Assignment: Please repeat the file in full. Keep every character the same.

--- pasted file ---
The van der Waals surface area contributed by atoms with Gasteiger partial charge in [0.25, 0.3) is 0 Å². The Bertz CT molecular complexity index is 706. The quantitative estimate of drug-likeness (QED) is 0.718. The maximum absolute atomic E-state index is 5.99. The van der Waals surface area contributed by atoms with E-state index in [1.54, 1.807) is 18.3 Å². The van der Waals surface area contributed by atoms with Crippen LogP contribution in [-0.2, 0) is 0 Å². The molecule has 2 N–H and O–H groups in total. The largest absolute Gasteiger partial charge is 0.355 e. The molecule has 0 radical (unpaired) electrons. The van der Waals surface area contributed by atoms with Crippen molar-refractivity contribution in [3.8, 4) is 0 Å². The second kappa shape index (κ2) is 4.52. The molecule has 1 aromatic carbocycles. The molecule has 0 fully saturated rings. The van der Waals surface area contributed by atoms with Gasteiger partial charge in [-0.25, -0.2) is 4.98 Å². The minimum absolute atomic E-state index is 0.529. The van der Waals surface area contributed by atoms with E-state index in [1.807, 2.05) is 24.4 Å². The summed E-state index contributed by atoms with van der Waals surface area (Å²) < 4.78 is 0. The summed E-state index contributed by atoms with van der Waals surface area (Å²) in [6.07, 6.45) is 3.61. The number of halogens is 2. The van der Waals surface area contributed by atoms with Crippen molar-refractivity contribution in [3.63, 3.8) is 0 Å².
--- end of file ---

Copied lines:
The van der Waals surface area contributed by atoms with Gasteiger partial charge in [0.25, 0.3) is 0 Å². The Bertz CT molecular complexity index is 706. The quantitative estimate of drug-likeness (QED) is 0.718. The maximum absolute atomic E-state index is 5.99. The van der Waals surface area contributed by atoms with E-state index in [1.54, 1.807) is 18.3 Å². The van der Waals surface area contributed by atoms with Crippen LogP contribution in [-0.2, 0) is 0 Å². The molecule has 2 N–H and O–H groups in total. The largest absolute Gasteiger partial charge is 0.355 e. The molecule has 0 radical (unpaired) electrons. The van der Waals surface area contributed by atoms with Crippen molar-refractivity contribution in [3.8, 4) is 0 Å². The second kappa shape index (κ2) is 4.52. The molecule has 1 aromatic carbocycles. The molecule has 0 fully saturated rings. The van der Waals surface area contributed by atoms with Gasteiger partial charge in [-0.25, -0.2) is 4.98 Å². The minimum absolute atomic E-state index is 0.529. The van der Waals surface area contributed by atoms with E-state index in [1.807, 2.05) is 24.4 Å². The summed E-state index contributed by atoms with van der Waals surface area (Å²) < 4.78 is 0. The summed E-state index contributed by atoms with van der Waals surface area (Å²) in [6.07, 6.45) is 3.61. The number of halogens is 2. The van der Waals surface area contributed by atoms with Crippen molar-refractivity contribution in [3.63, 3.8) is 0 Å².